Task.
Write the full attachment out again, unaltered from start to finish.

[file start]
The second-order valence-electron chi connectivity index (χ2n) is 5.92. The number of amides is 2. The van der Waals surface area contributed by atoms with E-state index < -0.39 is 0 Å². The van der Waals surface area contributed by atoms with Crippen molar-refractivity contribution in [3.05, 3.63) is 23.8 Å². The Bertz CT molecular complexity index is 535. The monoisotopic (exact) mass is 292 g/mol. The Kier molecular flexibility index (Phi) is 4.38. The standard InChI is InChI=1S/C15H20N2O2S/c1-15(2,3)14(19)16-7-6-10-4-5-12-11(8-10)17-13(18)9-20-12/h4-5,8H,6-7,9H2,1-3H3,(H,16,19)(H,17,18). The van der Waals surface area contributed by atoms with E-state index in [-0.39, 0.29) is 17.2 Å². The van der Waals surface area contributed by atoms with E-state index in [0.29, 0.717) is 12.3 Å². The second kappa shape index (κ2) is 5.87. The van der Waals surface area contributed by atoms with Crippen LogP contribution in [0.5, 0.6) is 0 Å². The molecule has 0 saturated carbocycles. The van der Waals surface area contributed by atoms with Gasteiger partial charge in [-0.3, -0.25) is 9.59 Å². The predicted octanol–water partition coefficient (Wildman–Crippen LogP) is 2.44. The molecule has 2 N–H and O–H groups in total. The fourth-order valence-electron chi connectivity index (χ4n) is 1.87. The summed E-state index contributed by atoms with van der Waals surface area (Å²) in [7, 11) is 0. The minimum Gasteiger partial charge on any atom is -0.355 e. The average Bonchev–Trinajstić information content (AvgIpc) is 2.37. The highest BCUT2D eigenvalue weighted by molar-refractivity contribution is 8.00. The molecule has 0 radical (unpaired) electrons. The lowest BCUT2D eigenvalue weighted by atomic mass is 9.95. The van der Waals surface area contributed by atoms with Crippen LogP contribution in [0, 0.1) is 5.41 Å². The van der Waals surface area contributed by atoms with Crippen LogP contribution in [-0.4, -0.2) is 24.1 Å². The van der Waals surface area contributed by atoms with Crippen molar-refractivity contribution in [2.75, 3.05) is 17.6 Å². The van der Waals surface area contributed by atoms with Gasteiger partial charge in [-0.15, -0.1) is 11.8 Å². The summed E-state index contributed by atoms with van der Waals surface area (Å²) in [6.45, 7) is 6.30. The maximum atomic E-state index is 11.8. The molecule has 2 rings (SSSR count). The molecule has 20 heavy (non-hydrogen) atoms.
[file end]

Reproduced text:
The second-order valence-electron chi connectivity index (χ2n) is 5.92. The number of amides is 2. The van der Waals surface area contributed by atoms with E-state index < -0.39 is 0 Å². The van der Waals surface area contributed by atoms with Crippen molar-refractivity contribution in [3.05, 3.63) is 23.8 Å². The Bertz CT molecular complexity index is 535. The monoisotopic (exact) mass is 292 g/mol. The Kier molecular flexibility index (Phi) is 4.38. The standard InChI is InChI=1S/C15H20N2O2S/c1-15(2,3)14(19)16-7-6-10-4-5-12-11(8-10)17-13(18)9-20-12/h4-5,8H,6-7,9H2,1-3H3,(H,16,19)(H,17,18). The van der Waals surface area contributed by atoms with E-state index in [-0.39, 0.29) is 17.2 Å². The van der Waals surface area contributed by atoms with E-state index in [0.29, 0.717) is 12.3 Å². The second kappa shape index (κ2) is 5.87. The van der Waals surface area contributed by atoms with Crippen LogP contribution in [0.5, 0.6) is 0 Å². The molecule has 0 saturated carbocycles. The van der Waals surface area contributed by atoms with Gasteiger partial charge in [-0.3, -0.25) is 9.59 Å². The predicted octanol–water partition coefficient (Wildman–Crippen LogP) is 2.44. The molecule has 2 N–H and O–H groups in total. The fourth-order valence-electron chi connectivity index (χ4n) is 1.87. The summed E-state index contributed by atoms with van der Waals surface area (Å²) in [7, 11) is 0. The minimum Gasteiger partial charge on any atom is -0.355 e. The average Bonchev–Trinajstić information content (AvgIpc) is 2.37. The highest BCUT2D eigenvalue weighted by molar-refractivity contribution is 8.00. The molecule has 0 radical (unpaired) electrons. The lowest BCUT2D eigenvalue weighted by atomic mass is 9.95. The van der Waals surface area contributed by atoms with Crippen LogP contribution in [0, 0.1) is 5.41 Å². The van der Waals surface area contributed by atoms with Crippen LogP contribution in [-0.4, -0.2) is 24.1 Å². The van der Waals surface area contributed by atoms with Crippen molar-refractivity contribution in [2.75, 3.05) is 17.6 Å². The van der Waals surface area contributed by atoms with Gasteiger partial charge in [-0.15, -0.1) is 11.8 Å². The summed E-state index contributed by atoms with van der Waals surface area (Å²) in [6.45, 7) is 6.30. The maximum atomic E-state index is 11.8. The molecule has 2 rings (SSSR count). The molecule has 20 heavy (non-hydrogen) atoms.